No appetite for risk is no excuse for subsequent failures

Written by on June 28, 2017 in Opinion with 0 Comments

risk appetiteThe recent rash of cybersecurity breaches should have increased business awareness of risk that comes with being part of the digital economy.  Yet, sadly, risk awareness and risk preparedness are not always high on the list of priorities of most businesses and small to medium enterprises in particular.

You would expect that companies like communications service providers (CSPs) would be exceptionally aware of risks that could not only jeopardise their own business but also those of their customers. However, a recent survey of enterprise risk management (ERM) practices within telcos has highlighted the lack of self-awareness among many telcos when it comes to risk.

The survey, undertaken by the Risk and Assurance Group and led by Lee Scargall (with over 20 years’ experience in telecoms risk and assurance), yielded some very interesting results in its interim report. Perhaps of most concern was that ERM is still at the early stages of maturity for the majority of companies with an obvious lack of seniority visibility – both in job title and management hierarchy.

Lack of independence for ERM teams is a big issue. 77% are still under the direction of Audit or Finance with only 45% actively involved in risk mitigation activities. Risk extends far beyond financial issues these days and one wonders why ERM is not a fully fledged department in its own right reporting to the C-suite, if not the CEO directly. It also begs the question why boards and stakeholders are not pushing for greater transparency when it comes to risk in general.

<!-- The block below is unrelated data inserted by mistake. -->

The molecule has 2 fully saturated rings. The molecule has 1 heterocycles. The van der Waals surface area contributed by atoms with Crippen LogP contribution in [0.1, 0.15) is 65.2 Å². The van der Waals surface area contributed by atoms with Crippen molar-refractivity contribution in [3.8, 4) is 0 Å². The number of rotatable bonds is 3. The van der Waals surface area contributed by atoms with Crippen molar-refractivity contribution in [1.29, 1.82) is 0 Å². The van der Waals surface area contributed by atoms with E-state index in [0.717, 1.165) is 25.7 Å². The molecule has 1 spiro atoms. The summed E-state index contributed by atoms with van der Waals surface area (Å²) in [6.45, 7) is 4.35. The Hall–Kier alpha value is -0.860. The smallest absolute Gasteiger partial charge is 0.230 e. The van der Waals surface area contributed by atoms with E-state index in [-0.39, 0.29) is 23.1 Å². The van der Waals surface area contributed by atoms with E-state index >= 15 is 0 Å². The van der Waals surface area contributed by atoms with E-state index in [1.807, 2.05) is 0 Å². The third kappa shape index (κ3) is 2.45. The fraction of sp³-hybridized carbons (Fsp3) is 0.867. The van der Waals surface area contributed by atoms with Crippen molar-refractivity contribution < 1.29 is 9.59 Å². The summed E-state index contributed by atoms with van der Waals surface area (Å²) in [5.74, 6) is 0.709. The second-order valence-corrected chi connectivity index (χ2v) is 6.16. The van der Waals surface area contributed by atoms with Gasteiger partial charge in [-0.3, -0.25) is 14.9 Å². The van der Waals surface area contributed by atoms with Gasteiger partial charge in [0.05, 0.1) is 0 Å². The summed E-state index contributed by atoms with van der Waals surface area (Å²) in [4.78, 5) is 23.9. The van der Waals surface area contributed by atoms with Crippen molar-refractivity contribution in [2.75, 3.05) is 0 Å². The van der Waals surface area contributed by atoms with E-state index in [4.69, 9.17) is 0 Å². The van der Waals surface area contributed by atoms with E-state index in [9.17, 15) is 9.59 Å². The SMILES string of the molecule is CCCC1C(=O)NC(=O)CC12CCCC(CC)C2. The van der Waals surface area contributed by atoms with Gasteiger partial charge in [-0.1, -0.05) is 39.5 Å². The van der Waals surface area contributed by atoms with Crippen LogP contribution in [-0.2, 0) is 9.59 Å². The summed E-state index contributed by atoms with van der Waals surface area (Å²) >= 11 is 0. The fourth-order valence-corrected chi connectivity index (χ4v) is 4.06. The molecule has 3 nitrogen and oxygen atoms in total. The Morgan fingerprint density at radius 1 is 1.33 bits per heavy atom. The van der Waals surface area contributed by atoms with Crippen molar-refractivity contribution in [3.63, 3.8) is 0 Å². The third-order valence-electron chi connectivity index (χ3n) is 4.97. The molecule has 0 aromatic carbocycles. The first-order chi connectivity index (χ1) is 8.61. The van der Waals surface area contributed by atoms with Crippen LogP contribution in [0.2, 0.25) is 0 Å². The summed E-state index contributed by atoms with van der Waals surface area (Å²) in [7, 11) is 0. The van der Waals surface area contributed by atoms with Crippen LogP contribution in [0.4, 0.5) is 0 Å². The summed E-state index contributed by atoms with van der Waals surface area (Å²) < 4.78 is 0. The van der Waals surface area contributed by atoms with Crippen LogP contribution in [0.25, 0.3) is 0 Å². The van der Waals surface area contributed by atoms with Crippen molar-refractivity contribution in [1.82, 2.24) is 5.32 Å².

Today, any type of failure within a CSP is pounced upon by an eager press and the effect on share price is usually catastrophic. In a recent presentation at the RAG Conference in Bonn, Lee showed some dramatic use cases to prove this:

  • In 2015, TalkTalk announced that 157K accounts hacked and 15K bank account details stolen – share price dropped by 15% and the company was fined GB£400k by the UK ICO.
  • Also in 2015 African operator MTN copped a US$5B regulatory fine for not disconnecting SIM boxes – share price dropped by 20%.
  • In 2016, Vodafone was fined GB£4.6m by OFCOM for breaches of consumer protection rules – resulting in a 15% drop in share price.
  • In 2017, BT made a public announcement of accounting irregularities in its Italian operations – share price dropped 20% with the subsequent loss of GB£10B in market capitalization.

Despite these nerve-wracking examples the survey discovered that 55% of boards do not set and approve the risk appetite; 33% do not report their risk appetite to shareholders or the public and 44% do not disclose their actual risks in their annual corporate report. And 22% of Audit & Risk Committees (A&RCs) meet just once a year or never to discuss their risk profile! Alarm bells should be ringing, surely?

But wait, there’s more! 22% do not adhere to any risk standards such as ISO31k and 56% have never undertaken a maturity assessment, such as RIMS. 55% have not fully integrated ERM in to the business planning cycle and 55% have not integrated ERM in to the decision-making process to take out insurance cover. Yet, these same companies market themselves as ‘trusted partners’ to manage corporate communications, secure internet access and cloud services!

Of course, it would be interesting to see if OTT digital service providers would respond to a similar risk survey and what those results would show. My guess is they wouldn’t and I’m not sure the results would be very different if they did. ERM is not that easy to do and there doesn’t seem to be a flood of risk specialists in the market just now.

Perhaps CSPs should look closer at their Revenue Assurance and Fraud teams that already have access to so much relevant data and skills that could be utilised for broader risk assessment and mitigation functions. Or will they wait until another headline-grabbing disaster befalls them before they swing into a very costly and belated reaction?

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About the Author

About the Author: Tony is a freelance writer, regular speaker, MC and chairman for the telecoms and digital services industries worldwide. He has founded and managed software and services companies, acts a market strategist and is now Editor of DisruptiveViews. In June 2011, Tony was recognized as one of the 25 most influential people in telecom software worldwide. .


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